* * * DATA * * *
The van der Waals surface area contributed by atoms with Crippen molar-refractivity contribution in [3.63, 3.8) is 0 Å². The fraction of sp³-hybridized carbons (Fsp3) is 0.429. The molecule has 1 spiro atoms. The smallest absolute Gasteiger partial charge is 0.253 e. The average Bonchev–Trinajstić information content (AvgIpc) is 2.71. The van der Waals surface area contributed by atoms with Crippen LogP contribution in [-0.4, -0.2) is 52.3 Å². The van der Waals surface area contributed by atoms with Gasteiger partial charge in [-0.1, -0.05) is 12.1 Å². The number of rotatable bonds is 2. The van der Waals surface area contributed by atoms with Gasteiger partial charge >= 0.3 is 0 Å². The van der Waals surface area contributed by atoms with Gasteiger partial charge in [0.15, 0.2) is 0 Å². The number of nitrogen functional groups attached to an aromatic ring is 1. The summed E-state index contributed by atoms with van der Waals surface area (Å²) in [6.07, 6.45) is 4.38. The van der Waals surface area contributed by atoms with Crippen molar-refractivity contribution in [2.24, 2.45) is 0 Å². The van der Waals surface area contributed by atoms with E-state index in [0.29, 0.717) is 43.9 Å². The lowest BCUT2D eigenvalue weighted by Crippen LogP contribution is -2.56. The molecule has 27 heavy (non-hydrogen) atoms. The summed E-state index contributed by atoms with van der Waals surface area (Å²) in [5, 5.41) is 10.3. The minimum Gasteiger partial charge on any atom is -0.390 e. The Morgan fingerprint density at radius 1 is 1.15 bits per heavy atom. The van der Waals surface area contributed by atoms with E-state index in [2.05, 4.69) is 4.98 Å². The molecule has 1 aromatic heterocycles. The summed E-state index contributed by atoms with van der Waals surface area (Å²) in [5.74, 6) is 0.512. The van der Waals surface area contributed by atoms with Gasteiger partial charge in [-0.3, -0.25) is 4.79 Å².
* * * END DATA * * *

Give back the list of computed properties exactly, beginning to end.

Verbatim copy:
The van der Waals surface area contributed by atoms with Crippen molar-refractivity contribution in [3.63, 3.8) is 0 Å². The fraction of sp³-hybridized carbons (Fsp3) is 0.429. The molecule has 1 spiro atoms. The smallest absolute Gasteiger partial charge is 0.253 e. The average Bonchev–Trinajstić information content (AvgIpc) is 2.71. The van der Waals surface area contributed by atoms with Crippen LogP contribution in [-0.4, -0.2) is 52.3 Å². The van der Waals surface area contributed by atoms with Gasteiger partial charge in [-0.1, -0.05) is 12.1 Å². The number of rotatable bonds is 2. The van der Waals surface area contributed by atoms with Gasteiger partial charge >= 0.3 is 0 Å². The van der Waals surface area contributed by atoms with Gasteiger partial charge in [0.15, 0.2) is 0 Å². The number of nitrogen functional groups attached to an aromatic ring is 1. The summed E-state index contributed by atoms with van der Waals surface area (Å²) in [6.07, 6.45) is 4.38. The van der Waals surface area contributed by atoms with Crippen molar-refractivity contribution in [2.24, 2.45) is 0 Å². The van der Waals surface area contributed by atoms with E-state index in [0.29, 0.717) is 43.9 Å². The lowest BCUT2D eigenvalue weighted by Crippen LogP contribution is -2.56. The molecule has 27 heavy (non-hydrogen) atoms. The summed E-state index contributed by atoms with van der Waals surface area (Å²) in [5, 5.41) is 10.3. The minimum Gasteiger partial charge on any atom is -0.390 e. The Morgan fingerprint density at radius 1 is 1.15 bits per heavy atom. The van der Waals surface area contributed by atoms with E-state index in [2.05, 4.69) is 4.98 Å². The molecule has 1 aromatic heterocycles. The summed E-state index contributed by atoms with van der Waals surface area (Å²) in [5.74, 6) is 0.512. The van der Waals surface area contributed by atoms with Gasteiger partial charge in [-0.3, -0.25) is 4.79 Å².